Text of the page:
Alternatively, human spleen, leukocyte, fetal liver, or bone marrow cDNA can be purchased directly from commercial sources, such as Clontech, Palo Alto, Calif.

2) PCR Amplification of Heavy and Light Chain Genes

The coding sequences of human heavy and light chain genes are amplified from the cDNA library generated above by using a method described by Sblattero and Bradbury (1998) Immunotechnology 3:271-278. This method allows almost 100% coverage of all human VH, Vλ and Vκ genes from the known Ig gene database. Specifically, cDNA pool from human spleen is used (human spleen Marathon-Ready cDNA, Cat.#7412-1, Clontech, Palo Alto, Calif.). Alternatively, cDNA pool from human leukocytes can also be used (human leukocyte Marathon-Ready cDNA, catalog #7406-1, Clontech, Palo Alto, Calif.).

The genes encoding human antibody heavy chain and light chain regions are amplified separately by PCR using sets of mixed 5′ and 3′ primers for each class of variable region fragment (Fv), fragment antigen binding region (Fab) and full length heavy chain region (Ab). Primers used for PCR amplification of these regions of the heavy chain and light chain are listed in Table 2 and named as follows:

Heavy Chain Primers for Directional Cloning:
Fv, 5′ primers: Sequences VH5′1-7 [SEQ ID NO: 14-20]
3′ primers: Sequences VH3′1-6 [SEQ ID NO: 21-26]
Fab, 5′ primers: Sequences FabH5′1-7 [SEQ ID NO: 14-20]
3′ primers: Sequences FabH3′1 [SEQ ID NO: 27]
Full length, 5′ primers: Sequences AbH5′1-7 [SEQ ID NO: 14-20]
3′ primers: Sequences AbH3′1 [SEQ ID NO: 28]
Light Chain Primers for Cloning into a Site Downstream of GAL-4 AD:
λ chain
Fv, 5′ primers: Sequences Vλ5′1-9 [SEQ ID NO: 29-37]
3′ primers: Sequences Vλ3′1-2 [SEQ ID NO: 38-39]
Full length, 5′ primers: Sequences Abλ5′1-9 [SEQ ID NO: 29-37]
3′ primers: Sequences Abλ3′1-2 [SEQ ID NO: 40-41]
κ chain
Fv, 5′ primers: Sequences Vκ5′1-4 [SEQ ID NO: 42-45]
3′ primers: Sequences Vκ3′1-4 [SEQ ID NO: 46-49]
Full length, 5′ primers: Sequences Abλ5′1-4 [SEQ ID NO: 42-45]
3′ primers: Sequences Abλ3′1[SEQ ID NO: 50]
Light Chain Primers for Cloning into a Site Upstream of GAL-4 AD:
λ chain
Fv, 5′ primers: Sequences Vλ5′1′-9′ [SEQ ID NO: 51-59]
3′ primers: Sequences Vλ3′1′-2′ [SEQ ID NO: 60-61]
Full length, 5′ primers: Sequences Abλ5′1′-9′ [SEQ ID NO: 51-59]
3′ primers: Sequences Abλ3′1′-2′ [SEQ ID NO: 62-63]
κ chain
Fv, 5′ primers: Sequences Vκ5′1′-4′ [SEQ ID NO: 64-67]
3′ primers: Sequences Vκ3′1′-4′ [SEQ ID NO: 68-71]
Full length, 5′ primers: Sequences Abλ5′1′-4′ [SEQ ID NO: 64-67]
3′ primers: Sequences Abλ3′1′ [SEQ ID NO: 72]

Each of the heavy chain 5′-primers, which are the same for Fv, Fab and full length Ab, contains a Not I restriction site. Each of the heavy chain 3′-primer contains both Sac II and Sal I restriction sites. By using these primer sets for heavy chain regions listed in Table 2, the heavy chain library can be generated by PCR amplification of human antibody library to incorporate restriction sites at the 5′ and 3′ ends. This library can be cleaved by restriction digestion and directionally cloned into a yeast expression vector, such as a modified pACT2 vector, pACT-DC.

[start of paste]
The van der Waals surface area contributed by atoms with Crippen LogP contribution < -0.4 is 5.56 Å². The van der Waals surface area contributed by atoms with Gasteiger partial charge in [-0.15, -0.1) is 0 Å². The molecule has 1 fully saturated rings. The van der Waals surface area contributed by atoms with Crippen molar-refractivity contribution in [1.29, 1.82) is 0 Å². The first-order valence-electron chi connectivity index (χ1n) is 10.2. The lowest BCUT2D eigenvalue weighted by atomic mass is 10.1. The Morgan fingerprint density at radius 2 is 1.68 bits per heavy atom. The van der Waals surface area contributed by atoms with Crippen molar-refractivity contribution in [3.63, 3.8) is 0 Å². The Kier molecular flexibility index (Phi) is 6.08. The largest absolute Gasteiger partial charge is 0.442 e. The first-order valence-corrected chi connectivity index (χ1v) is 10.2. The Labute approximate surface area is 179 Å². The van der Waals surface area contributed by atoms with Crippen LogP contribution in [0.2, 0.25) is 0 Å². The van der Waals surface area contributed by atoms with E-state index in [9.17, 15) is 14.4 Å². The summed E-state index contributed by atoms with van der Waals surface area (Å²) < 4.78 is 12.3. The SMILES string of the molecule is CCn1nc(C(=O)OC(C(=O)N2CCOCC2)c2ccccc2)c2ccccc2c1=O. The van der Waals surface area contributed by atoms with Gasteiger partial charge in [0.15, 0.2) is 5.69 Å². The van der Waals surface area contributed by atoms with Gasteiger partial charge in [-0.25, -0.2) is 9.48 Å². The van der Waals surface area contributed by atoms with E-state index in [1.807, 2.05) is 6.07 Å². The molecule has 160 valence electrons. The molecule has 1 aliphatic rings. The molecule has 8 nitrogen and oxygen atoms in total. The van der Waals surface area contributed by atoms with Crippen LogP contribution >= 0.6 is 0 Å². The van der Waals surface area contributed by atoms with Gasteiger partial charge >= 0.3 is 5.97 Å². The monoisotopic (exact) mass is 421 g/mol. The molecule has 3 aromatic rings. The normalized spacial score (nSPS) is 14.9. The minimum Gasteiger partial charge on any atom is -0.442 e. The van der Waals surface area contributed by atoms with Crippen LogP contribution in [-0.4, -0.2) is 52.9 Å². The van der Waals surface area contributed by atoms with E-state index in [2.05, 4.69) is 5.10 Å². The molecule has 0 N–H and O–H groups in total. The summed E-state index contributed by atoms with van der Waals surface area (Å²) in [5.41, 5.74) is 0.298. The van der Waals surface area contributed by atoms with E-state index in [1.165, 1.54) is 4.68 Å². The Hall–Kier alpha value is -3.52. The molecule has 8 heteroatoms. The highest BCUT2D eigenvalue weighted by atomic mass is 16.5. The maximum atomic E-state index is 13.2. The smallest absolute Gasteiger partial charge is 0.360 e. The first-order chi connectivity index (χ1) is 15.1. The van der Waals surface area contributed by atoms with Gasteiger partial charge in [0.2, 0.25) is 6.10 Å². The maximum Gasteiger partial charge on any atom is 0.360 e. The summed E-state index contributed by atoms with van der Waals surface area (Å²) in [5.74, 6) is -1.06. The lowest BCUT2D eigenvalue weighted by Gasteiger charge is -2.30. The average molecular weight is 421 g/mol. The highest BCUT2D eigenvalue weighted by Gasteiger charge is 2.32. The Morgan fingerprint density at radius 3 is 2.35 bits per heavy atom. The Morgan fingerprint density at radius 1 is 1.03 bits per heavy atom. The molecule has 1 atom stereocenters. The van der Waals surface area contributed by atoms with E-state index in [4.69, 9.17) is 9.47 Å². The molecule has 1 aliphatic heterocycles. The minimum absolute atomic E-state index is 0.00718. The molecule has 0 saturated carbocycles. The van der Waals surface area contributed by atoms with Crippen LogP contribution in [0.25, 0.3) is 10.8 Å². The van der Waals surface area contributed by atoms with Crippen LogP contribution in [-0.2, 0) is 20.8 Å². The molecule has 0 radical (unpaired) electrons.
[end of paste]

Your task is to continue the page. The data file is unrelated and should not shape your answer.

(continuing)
Each of the λ and κ light chain 5′-primers which are the same for Fv and full length Ab contains a 60-bp flanking sequence (underlined) that is designed to be homologous to a section at the 5′ terminus of a linearized pACT2 or pACT-DC. Each of the the λ and κ light chain 5′-primers contains a 60-bp flanking sequence (underlined) homologous to a section at the 3′ terminus of the linearizd pACT2 or pACT-DC. These primer sets are used in combination to amplify the light-chain regions of the human antibody gene pool from the cDNA library. The resulting PCR fragments can be used for subsequent insertion into the pACT2 or pACT-DC vector via homologous recombination. The plasmid map of vector pACT2 is shown in FIG. 12A.

Each flanking sequence added to the primary PCR product is 60 bp in length. The design of the flanking sequence of primer is such that the reading frame of the light chain sequences are conserved with upstream GAL 4 reading frame that is encoded by the cloning vector. Depending on the cloning vector used in the next step, additional features such as epitope tags (for detection and purification) and unique restriction enzyme recognition sites (for subcloning) can also be integrated at this step by primer design.

The amplified heavy chain library can be directionally cloned into a modified pACT2 vector which is described below in bacteria. Subsequently, the amplified light chain library can be cloned into this vector in yeast via homologous recombination by following the schemed depicted in FIG. 3.

The PCR reaction is done in the volume of 50 ul containing 5 ul of the cDNA synthesized from step 2, 20 pmol concentration of the mixed 5′ and 3′ primers, 250 uM dNTPs, 10 mM KCl, 10 mM (NH4)2SO4, 20 mM Tris.HCl (pH 8.8), 2.0 mM MgCl2, 100 mg/ml BSA, and 1 ul (1 unit) of AdvanTaq® DNA polymerase (Clontech, CA). The reaction mixture is subjected to 30 cycles of amplification using a Perkin-Elmer thermal cycler. The cycle is 94° C. for 1 min (denaturation), 57° C. for 1 min (annealing), and 72° C. for 2.5 min (extension). Vλ and Vκ chain PCR products are pooled together at this stage. The PCR products are checked by electrophoresis and purified from 1.0% agarose gel using Qiax affinity matrix (Qiagen, CA) and resuspended in 25 ul of H2O.

3) Directional Cloning of Heavy Chain Library into a Two-hybrid AD Vector in Bacteria

The PCR fragments of the antibody heavy chain cDNA gene pool generated above are cloned into a modified pACT2 vector by directional cloning in bacteria.